Cyclical Seminal Plasma Sensitivity in a Woman with Progesterone Autoimmune Dermatitis
Sunday, March 6, 2016
South Exhibit Hall H (Convention Center)
Erin H. Penn, M.D., M.S., Paige G. Wickner, MD MPH FAAAAI, Mariana C. Castells, MD PhD FAAAAI
Rationale: Human Seminal Plasma (HSP) Sensitivity is a rare condition which can manifest from local irritation to anaphylaxis and is seen in higher frequency in patients with atopy and asthma. Risk factors include long intercourse-free periods, menopause, hysterectomy, IUD and a partner with prostatectomy or vasectomy reversal. Allergenic proteins include prostate specific antigen, dog epithelial and urine antigens. HSP has not been reported in a cyclic pattern or associated with progesterone sensitivity. Here, we present a case of proven progesterone autoimmune dermatitis, with subsequent symptoms of HSP sensitivity, occurring around the time of peak progesterone sensitivity.

Methods: Skin-prick testing.

Results: 39 yo F with cyclic abdominal and facial rashes at the peak of progesterone surges with positive progesterone skin-prick testing, presented with vulvar irritation and anterior truncal rash, similar to her progesterone-induced rash, following contact with semen. She recently re-initiated unprotected intercourse after 2 years of abstinence. HSV and urine testing were unremarkable. She denied asthma or atopy. Symptoms were absent with condom use and unprotected intercourse mid-cycle, but present with unprotected intercourse the week prior to menses.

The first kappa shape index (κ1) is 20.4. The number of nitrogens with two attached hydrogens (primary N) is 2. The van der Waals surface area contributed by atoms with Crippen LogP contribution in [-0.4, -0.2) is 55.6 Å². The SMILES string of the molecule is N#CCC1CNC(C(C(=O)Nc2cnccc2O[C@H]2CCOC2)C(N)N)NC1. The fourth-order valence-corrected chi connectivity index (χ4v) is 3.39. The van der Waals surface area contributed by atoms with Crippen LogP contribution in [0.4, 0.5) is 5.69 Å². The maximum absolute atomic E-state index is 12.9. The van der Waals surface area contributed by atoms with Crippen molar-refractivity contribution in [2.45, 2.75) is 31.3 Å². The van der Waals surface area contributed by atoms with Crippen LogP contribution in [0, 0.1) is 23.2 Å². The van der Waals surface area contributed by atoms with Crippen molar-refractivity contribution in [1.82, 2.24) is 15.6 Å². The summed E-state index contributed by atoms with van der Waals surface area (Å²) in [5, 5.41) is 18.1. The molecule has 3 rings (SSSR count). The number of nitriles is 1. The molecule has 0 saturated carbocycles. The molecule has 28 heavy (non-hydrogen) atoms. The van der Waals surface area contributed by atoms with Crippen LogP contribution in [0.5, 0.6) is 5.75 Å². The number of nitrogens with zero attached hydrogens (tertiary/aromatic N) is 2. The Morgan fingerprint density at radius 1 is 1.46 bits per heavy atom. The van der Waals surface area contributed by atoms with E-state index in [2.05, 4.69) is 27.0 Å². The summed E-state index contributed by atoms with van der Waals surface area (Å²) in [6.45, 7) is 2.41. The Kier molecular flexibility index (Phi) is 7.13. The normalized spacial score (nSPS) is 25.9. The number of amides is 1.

Conclusions: This is a novel case of cyclic seminal plasma sensitivity with concomitant progesterone sensitivity. This presentation suggests cross reactivity between progesterone and seminal plasma allergens, such as testosterone, which shares similar chemical/structural properties with progesterone and is found in semen. Further studies such a skin testing to seminal plasma proteins are needed to prove seminal sensitivity and identify cross-reactive allergens. Routine screening for symptoms of progesterone sensitivity may be reasonable in patients with seminal sensitivity.